Washington, Jan 18 (IANS) Wikipedia, the online encyclopedia, went offline Wednesday, joining a daylong internet strike of over a dozen other websites, including Google, to protest proposed US laws purportedly aimed at combating digital piracy.
Discussion forums Reddit and Boing Boing, and Firefox browser designer Mozilla also are closing down Wednesday in protest. Hundreds of other sites, such as search-engine giant Google, are posting links on their home pages highlighting opposition to the legislation, the Washington Times reported.
The English version of Wikipedia’s website became inaccessible at 5 a.m. Wikipedia is opposing the US Stop Online Piracy Act (SOPA) and Protect Intellectual Property Act (PIPA) being debated by Congress.
Jimmy Wales, who founded the site, told the BBC: “Proponents of SOPA have characterised the opposition as being people who want to enable piracy or defend piracy.”
Google blacked out its logo on the US version of its website and added a link encouraging Americans to oppose the bills.
SOPA and PIPA being debated in the Senate target foreign websites that violate copyrights online by banning US companies from providing them with advertising, payment or other internet services.
US payment processors and advertisers would have to end service to foreign websites that copyright holders say are infringing their rights, or be liable to be sued. Search engines and internet companies would be banned from providing links to infringing sites.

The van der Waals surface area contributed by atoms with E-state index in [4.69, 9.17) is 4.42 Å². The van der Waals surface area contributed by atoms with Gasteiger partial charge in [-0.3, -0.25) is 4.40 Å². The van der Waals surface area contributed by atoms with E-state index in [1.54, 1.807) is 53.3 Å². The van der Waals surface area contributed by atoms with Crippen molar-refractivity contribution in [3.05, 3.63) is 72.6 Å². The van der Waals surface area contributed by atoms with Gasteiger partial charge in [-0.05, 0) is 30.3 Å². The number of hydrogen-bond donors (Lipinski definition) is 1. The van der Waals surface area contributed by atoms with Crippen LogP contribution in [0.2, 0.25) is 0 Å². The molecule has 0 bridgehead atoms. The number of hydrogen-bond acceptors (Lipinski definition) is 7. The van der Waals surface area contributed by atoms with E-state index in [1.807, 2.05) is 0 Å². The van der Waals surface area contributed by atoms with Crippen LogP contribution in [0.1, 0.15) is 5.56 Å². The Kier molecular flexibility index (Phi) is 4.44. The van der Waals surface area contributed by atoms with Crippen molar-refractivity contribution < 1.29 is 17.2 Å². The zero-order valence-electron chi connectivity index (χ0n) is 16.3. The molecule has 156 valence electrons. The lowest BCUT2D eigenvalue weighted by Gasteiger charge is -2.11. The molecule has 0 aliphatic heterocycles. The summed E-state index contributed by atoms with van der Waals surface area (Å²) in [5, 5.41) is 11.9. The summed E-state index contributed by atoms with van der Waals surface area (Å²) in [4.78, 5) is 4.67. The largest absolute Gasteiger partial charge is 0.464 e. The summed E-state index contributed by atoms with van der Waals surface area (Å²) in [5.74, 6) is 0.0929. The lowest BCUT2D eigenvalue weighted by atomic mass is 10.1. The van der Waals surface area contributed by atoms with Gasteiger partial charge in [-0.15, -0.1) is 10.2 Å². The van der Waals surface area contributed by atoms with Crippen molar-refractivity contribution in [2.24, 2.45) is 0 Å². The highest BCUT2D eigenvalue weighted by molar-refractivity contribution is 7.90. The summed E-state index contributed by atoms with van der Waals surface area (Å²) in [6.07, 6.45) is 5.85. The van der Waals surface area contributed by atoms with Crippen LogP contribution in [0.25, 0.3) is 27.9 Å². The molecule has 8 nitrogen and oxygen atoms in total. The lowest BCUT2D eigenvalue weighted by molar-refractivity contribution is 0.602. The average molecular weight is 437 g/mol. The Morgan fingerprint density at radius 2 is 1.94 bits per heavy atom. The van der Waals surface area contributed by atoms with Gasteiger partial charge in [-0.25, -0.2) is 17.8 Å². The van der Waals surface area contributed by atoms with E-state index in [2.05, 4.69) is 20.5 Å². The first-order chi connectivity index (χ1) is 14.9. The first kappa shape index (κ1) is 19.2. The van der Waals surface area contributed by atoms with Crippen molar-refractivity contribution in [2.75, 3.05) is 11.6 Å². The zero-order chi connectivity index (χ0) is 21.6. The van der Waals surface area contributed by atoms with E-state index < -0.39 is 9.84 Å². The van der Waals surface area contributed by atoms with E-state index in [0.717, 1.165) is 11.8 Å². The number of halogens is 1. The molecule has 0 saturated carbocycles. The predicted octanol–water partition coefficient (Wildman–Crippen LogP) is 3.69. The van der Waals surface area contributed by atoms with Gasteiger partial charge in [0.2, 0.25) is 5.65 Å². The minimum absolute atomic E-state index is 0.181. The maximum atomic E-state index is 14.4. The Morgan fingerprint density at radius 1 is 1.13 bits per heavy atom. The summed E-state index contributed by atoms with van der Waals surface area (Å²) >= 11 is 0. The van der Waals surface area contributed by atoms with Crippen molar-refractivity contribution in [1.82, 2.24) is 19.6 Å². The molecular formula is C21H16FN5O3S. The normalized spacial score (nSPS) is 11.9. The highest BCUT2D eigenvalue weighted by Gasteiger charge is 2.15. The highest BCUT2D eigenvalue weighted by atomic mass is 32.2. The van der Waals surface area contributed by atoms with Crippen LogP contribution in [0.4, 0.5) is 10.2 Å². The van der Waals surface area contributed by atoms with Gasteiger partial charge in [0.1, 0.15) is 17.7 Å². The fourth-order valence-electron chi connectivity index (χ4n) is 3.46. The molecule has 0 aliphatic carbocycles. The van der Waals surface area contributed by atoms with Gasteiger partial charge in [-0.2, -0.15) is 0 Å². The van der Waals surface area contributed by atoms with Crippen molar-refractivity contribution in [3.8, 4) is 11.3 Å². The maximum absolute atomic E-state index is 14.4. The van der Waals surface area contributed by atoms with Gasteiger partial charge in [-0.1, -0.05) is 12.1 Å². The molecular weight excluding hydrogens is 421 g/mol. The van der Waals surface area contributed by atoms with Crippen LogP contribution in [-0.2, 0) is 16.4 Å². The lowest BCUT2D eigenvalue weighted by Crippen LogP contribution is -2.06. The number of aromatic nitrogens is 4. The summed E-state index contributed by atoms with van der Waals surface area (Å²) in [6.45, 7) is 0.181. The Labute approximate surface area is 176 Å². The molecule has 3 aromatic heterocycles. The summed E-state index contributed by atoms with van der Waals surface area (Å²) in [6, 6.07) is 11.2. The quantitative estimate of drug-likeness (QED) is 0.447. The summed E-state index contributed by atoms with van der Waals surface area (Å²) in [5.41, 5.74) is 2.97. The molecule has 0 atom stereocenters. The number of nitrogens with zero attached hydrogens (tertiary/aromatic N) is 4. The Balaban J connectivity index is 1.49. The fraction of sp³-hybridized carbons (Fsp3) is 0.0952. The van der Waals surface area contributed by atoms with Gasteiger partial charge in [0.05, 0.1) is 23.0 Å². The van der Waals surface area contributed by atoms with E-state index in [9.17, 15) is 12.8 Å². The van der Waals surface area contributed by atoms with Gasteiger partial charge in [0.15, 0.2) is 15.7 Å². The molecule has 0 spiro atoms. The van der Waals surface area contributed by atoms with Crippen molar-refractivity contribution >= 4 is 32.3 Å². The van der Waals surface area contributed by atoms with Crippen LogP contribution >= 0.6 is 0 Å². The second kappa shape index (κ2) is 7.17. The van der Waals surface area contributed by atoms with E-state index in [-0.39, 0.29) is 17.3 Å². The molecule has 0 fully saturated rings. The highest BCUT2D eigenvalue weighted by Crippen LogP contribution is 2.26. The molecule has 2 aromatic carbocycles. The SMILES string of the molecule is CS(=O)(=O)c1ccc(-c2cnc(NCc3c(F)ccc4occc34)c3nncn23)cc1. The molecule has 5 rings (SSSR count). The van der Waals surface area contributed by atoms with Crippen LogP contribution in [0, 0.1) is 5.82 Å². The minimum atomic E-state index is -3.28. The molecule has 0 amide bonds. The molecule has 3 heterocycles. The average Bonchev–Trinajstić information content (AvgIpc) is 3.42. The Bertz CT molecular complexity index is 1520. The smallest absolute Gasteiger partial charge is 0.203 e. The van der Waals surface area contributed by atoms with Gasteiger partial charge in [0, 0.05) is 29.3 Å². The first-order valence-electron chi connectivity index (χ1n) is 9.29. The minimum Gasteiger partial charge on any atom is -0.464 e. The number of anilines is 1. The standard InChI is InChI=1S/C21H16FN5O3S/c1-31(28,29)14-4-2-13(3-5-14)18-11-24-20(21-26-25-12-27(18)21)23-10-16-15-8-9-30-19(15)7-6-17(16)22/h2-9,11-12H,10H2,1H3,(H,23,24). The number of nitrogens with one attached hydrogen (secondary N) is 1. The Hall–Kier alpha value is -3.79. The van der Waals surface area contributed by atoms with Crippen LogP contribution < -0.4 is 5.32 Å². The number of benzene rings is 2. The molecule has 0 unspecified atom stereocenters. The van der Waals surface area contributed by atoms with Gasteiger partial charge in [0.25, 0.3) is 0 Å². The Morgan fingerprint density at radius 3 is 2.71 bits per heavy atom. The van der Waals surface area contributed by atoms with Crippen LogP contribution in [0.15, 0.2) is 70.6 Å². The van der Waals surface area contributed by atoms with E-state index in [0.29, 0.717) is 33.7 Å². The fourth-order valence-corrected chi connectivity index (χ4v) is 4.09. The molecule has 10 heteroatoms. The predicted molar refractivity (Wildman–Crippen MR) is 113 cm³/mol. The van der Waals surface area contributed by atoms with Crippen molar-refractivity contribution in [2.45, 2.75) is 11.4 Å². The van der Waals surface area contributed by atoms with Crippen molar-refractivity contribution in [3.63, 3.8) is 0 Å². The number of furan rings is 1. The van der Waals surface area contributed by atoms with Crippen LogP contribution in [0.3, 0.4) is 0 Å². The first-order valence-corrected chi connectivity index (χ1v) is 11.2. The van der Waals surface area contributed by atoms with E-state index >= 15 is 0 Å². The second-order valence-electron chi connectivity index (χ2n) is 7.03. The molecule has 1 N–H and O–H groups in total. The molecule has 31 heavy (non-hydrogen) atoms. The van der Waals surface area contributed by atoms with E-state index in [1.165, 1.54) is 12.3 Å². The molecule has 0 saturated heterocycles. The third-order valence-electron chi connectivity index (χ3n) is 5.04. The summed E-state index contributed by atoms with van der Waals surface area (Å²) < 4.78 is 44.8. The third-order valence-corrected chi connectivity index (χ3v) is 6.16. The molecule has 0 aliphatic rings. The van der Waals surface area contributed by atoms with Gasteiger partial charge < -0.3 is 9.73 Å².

The proposed laws “endanger free speech both in the United States and abroad, and set a frightening precedent of internet censorship for the world,” said Wikipedia founder Jimmy Wales in a statement.
He said Wikipedia’s English-language community decided to join the strike after a three-day debate in which 1,800 members of the encyclopedia’s global community participated.
Critics argue that the proposals would stifle internet innovation, a key driver of US and global economic growth.
Mozilla Corp., the nonprofit that produces the Firefox browser, said the proposed laws would “protect content at all costs, creating the opportunity for abuse and damaging online capabilities for all of us,” according to the Washington Times.
Supporters of the bills include movie and music companies such as Walt Disney, content providers such as the National Football League and News Corp., pharmaceutical companies such as Eli Lilly, and the US Chamber of Commerce.
They argue the bills’ sweeping provisions are necessary to shutter the burgeoning numbers of foreign-based cybercrime sites that sell counterfeit goods, pirated software or fake pharmaceuticals, or stream copyrighted content like music and movies.